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Nelson
Nelson

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How I chose my Code Editor

My first love

I'm a student and as such, I'm always looking for what's best for learning. The first time I wrote .html, I used Notepad++, great and small but very powerful editor. I really love it but has limitations. So why I used it? Because my notebook was a Sony Vaio Win7-Starter 32-bits with 2GB RAM. Power wasn't a great stuff and Notepad++ was the perfect option.

My second love (and the lover)

Eventually, I moved on to a bigger laptop and instead of looking for the old code editor, I was making a course in Coursera and saw the instructor used Sublime Text. I downloaded and loved it. Beautiful and light, what a powerful combination! I said to myself, still love it.

Later that year, when I sign up at Github something called my attention: a code editor made by Github team, let's give it a try I said and it was so beautiful, I was willing to forget Sublime and move on with my life. I'm still running Atom for certain projects directly related to Github but, again life is strange and I switched again.

My current(s) Code Editor(s)

I started FreeCodeCamp and saw this show -Daily Programming- where the developer worked in some kind of cool themes and where I fall in love with Atom was in those times. My love with Atom was certain, secure, rock solid...or that was my thoughts.

I started to talk beautiful things about Atom and how cool was to work with it until a friend appears from nowhere and introduce in my life Visual Studio Code. Don't get me wrong, I love Atom and Notepad++ (yes, not so fan of Sublime, sorry not sorry) but VSC is a thing from another world. I really (REALLY) like to work with it and is lighter than Atom and have all the cool stuff Atom has and...I can't decide until today which one is my code editor.

Decide what's the best thing for you

Until today, I don't know what is going to be my last choice but one thing is certain: you have to decide what's best for you, regardless what people and reviewers and YouTubers and other devs tell you. This is not a direct advice from me, it's an opinion built with many errors and bugs. The most secure thing is that I'm mistaken.

I would like to know your Code Editor history

Top comments (51)

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etcwilde profile image
Evan Wilde

IDE days

Started with eclipse, felt bulky and slow. Switched to qtcreator, which worked quite well for a while, but still felt like overkill.

Lightening up

Then I switched to lighter editors. First came sublime, then atom. Sublime was nice. Atom was like a slow Sublime. Neither were thrilling, but both were better than Notepad++, which is what people were recommending.

Magic editors

Then, in my second year of undergrad in university, I saw my professor using vim effectively. It looked like magic. There were so few keys involved, with the ability to do so much. It was beautiful. So, I sat down and learned vim.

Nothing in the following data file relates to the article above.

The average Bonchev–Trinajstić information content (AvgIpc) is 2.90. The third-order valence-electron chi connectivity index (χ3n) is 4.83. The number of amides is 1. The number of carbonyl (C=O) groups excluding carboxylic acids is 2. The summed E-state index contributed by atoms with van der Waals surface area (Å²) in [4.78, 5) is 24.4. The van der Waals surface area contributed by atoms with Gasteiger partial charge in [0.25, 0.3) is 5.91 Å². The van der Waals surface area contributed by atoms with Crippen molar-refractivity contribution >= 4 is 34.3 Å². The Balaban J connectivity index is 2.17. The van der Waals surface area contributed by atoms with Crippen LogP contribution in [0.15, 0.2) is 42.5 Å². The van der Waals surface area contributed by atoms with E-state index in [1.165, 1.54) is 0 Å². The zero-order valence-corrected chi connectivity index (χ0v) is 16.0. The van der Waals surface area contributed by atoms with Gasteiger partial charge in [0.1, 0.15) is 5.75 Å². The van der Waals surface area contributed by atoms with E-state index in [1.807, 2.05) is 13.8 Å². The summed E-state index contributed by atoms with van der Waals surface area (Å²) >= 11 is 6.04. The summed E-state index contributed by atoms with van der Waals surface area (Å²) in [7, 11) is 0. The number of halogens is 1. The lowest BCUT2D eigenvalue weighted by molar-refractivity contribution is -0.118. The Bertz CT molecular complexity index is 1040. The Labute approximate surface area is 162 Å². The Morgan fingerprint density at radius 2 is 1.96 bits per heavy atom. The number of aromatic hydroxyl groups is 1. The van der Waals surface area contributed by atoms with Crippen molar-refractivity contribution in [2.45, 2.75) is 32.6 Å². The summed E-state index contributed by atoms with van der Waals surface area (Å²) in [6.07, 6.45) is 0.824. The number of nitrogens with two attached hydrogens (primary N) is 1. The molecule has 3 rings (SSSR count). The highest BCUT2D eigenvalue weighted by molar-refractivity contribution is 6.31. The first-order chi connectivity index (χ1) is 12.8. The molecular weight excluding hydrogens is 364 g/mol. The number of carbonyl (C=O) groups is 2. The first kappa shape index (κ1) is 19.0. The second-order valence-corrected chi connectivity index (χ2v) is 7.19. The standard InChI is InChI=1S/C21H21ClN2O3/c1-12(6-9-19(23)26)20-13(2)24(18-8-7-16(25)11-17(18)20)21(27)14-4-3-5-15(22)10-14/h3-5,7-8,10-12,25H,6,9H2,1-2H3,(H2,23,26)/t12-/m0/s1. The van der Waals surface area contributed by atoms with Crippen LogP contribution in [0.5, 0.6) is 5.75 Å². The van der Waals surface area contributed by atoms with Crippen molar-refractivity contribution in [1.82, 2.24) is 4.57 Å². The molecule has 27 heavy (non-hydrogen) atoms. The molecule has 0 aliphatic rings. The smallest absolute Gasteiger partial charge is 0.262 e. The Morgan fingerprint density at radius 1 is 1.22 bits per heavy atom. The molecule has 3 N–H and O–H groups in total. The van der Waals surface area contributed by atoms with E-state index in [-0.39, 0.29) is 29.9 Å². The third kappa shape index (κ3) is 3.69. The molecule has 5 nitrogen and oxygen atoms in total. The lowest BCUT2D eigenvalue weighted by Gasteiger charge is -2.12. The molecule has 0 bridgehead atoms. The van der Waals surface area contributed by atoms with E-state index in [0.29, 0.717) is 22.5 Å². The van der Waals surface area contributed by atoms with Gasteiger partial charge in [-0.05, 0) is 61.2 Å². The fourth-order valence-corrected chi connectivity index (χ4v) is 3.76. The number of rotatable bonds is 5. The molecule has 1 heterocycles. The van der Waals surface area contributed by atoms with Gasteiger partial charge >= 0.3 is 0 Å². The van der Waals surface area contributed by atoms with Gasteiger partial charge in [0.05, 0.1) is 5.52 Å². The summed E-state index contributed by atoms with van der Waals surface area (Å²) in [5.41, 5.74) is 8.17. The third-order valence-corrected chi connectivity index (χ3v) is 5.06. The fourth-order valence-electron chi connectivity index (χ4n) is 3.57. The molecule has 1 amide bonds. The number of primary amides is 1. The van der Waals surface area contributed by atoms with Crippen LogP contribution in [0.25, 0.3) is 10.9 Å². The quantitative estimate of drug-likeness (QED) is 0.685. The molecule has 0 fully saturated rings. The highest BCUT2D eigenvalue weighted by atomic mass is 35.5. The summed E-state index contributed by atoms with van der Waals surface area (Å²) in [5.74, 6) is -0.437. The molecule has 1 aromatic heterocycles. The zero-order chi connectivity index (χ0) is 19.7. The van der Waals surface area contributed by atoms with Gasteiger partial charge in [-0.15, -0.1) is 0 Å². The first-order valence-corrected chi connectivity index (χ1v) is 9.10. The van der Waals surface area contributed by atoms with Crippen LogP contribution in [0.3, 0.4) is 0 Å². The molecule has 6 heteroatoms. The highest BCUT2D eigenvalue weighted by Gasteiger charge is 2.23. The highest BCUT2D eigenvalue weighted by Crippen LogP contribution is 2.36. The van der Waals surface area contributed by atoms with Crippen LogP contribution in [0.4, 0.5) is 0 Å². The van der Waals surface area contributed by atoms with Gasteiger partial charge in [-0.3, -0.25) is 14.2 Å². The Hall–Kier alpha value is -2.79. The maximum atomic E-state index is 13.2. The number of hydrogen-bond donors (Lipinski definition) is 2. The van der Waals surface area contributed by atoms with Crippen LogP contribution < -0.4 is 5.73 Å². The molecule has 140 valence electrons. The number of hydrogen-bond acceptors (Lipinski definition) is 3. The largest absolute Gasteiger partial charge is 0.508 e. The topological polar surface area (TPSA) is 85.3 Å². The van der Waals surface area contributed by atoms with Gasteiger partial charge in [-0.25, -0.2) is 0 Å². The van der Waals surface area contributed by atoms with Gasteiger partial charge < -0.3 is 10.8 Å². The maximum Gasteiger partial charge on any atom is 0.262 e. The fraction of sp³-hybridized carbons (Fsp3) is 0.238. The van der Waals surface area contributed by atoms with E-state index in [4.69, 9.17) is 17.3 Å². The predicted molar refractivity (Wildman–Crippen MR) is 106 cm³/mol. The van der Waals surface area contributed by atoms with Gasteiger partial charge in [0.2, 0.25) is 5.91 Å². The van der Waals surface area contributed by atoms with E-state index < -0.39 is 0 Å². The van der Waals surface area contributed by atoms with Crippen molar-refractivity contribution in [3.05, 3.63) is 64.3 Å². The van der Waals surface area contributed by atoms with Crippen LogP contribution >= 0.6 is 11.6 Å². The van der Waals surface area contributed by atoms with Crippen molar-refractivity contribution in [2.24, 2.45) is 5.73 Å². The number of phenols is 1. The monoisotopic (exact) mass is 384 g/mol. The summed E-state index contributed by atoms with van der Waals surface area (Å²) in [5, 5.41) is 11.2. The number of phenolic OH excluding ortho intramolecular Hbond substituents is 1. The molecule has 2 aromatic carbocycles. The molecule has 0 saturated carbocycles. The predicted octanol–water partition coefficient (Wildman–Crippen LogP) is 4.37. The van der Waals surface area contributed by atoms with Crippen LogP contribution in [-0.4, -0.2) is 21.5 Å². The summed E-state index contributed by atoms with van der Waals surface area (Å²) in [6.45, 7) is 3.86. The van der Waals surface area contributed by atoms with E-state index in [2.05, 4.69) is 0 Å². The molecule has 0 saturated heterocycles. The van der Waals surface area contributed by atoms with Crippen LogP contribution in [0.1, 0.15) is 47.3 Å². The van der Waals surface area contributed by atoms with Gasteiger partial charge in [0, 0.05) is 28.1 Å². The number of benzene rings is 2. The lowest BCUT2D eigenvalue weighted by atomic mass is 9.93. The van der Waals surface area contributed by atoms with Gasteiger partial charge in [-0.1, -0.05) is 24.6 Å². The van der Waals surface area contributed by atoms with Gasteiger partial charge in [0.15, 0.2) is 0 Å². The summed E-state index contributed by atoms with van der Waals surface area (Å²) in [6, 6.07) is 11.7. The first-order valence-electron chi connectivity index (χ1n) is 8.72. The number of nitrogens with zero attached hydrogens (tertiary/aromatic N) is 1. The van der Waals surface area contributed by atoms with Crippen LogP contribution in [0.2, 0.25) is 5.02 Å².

Then I started my masters. My supervisor is on the emacs side of the vim-emacs religious war. He showed me may interesting features with emacs, and it too had the appearance of magic. So I learned/configured emacs to my liking.

Now, I use both vim and emacs simultaneously. A lot of the packages in emacs are better written and are more efficient, but I prefer the vim workflow. For my research, nothing can replace org-mode. You can write your ideas, implement the sql queries, r functions, or python snippets, directly in your document, and have the results output directly into the document too. It's like an ipython notebook, for any language. It's really a great setup for that purpose.

I hate the navigation in emacs. Moving characters and words is fine, but moving between window panes is a nightmare. For my bigger/multifile projects, I like to use vim + tmux, which are also integrated into my window manager. So, the continuity of my setup is vim-centric, so it feels better than emacs.

So, basically, vim and emacs, almost equally.

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Pavel Vergeev

I've been doing small CS problems when I realized the IDE was an overkill. Switched to Vim because all the cool kids were doing it. Three years later, I still use it for practically all of my web apps.

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maxart2501 profile image
Massimo Artizzu

Switched to Vim because all the cool kids were doing it.

That's a quite bad reason. If you're feeling ok with it that's good, but maybe you're missing out.

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vergeev profile image
Pavel Vergeev

Okay, it's just about a week now. Today I switched back to Vim.

VS Code is a good editor, but it didn't give me anything a terminal couldn't give. And I really missed the close integration with my terminal.

That said, that was an interesting experience, thank you for the idea.

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vergeev profile image
Pavel Vergeev • Edited

That's a quite bad reason.

I know! :D

maybe you're missing out

I've actually tried other editors, but I don't feel like I've given them enough time. Today I'm going to setup the VS Code and use it for a week or two just to see if things will become easier to me.